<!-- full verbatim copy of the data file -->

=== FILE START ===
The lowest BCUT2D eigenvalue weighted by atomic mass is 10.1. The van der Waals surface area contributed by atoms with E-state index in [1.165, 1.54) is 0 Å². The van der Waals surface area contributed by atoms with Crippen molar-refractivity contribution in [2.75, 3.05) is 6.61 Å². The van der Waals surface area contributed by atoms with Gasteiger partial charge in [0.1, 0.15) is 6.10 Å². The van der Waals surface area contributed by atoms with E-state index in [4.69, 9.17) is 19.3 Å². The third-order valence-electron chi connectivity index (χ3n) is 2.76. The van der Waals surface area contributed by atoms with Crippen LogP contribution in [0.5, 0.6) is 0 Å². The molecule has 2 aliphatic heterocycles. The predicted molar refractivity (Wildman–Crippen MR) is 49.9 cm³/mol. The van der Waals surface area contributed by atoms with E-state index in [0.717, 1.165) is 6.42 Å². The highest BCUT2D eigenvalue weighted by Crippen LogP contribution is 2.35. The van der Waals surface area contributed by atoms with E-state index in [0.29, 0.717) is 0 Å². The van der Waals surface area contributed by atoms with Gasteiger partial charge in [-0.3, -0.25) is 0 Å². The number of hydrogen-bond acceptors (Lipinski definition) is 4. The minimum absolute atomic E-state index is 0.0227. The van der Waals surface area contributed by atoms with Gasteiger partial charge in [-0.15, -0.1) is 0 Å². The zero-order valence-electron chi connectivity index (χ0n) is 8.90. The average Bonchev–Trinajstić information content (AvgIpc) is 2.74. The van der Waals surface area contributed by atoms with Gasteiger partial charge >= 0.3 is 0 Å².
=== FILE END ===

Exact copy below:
The lowest BCUT2D eigenvalue weighted by atomic mass is 10.1. The van der Waals surface area contributed by atoms with E-state index in [1.165, 1.54) is 0 Å². The van der Waals surface area contributed by atoms with Crippen molar-refractivity contribution in [2.75, 3.05) is 6.61 Å². The van der Waals surface area contributed by atoms with Gasteiger partial charge in [0.1, 0.15) is 6.10 Å². The van der Waals surface area contributed by atoms with E-state index in [4.69, 9.17) is 19.3 Å². The third-order valence-electron chi connectivity index (χ3n) is 2.76. The van der Waals surface area contributed by atoms with Crippen LogP contribution in [0.5, 0.6) is 0 Å². The molecule has 2 aliphatic heterocycles. The predicted molar refractivity (Wildman–Crippen MR) is 49.9 cm³/mol. The van der Waals surface area contributed by atoms with E-state index in [0.717, 1.165) is 6.42 Å². The highest BCUT2D eigenvalue weighted by Crippen LogP contribution is 2.35. The van der Waals surface area contributed by atoms with E-state index in [0.29, 0.717) is 0 Å². The van der Waals surface area contributed by atoms with Gasteiger partial charge in [-0.3, -0.25) is 0 Å². The number of hydrogen-bond acceptors (Lipinski definition) is 4. The minimum absolute atomic E-state index is 0.0227. The van der Waals surface area contributed by atoms with Gasteiger partial charge in [-0.15, -0.1) is 0 Å². The zero-order valence-electron chi connectivity index (χ0n) is 8.90. The average Bonchev–Trinajstić information content (AvgIpc) is 2.74. The van der Waals surface area contributed by atoms with Gasteiger partial charge >= 0.3 is 0 Å².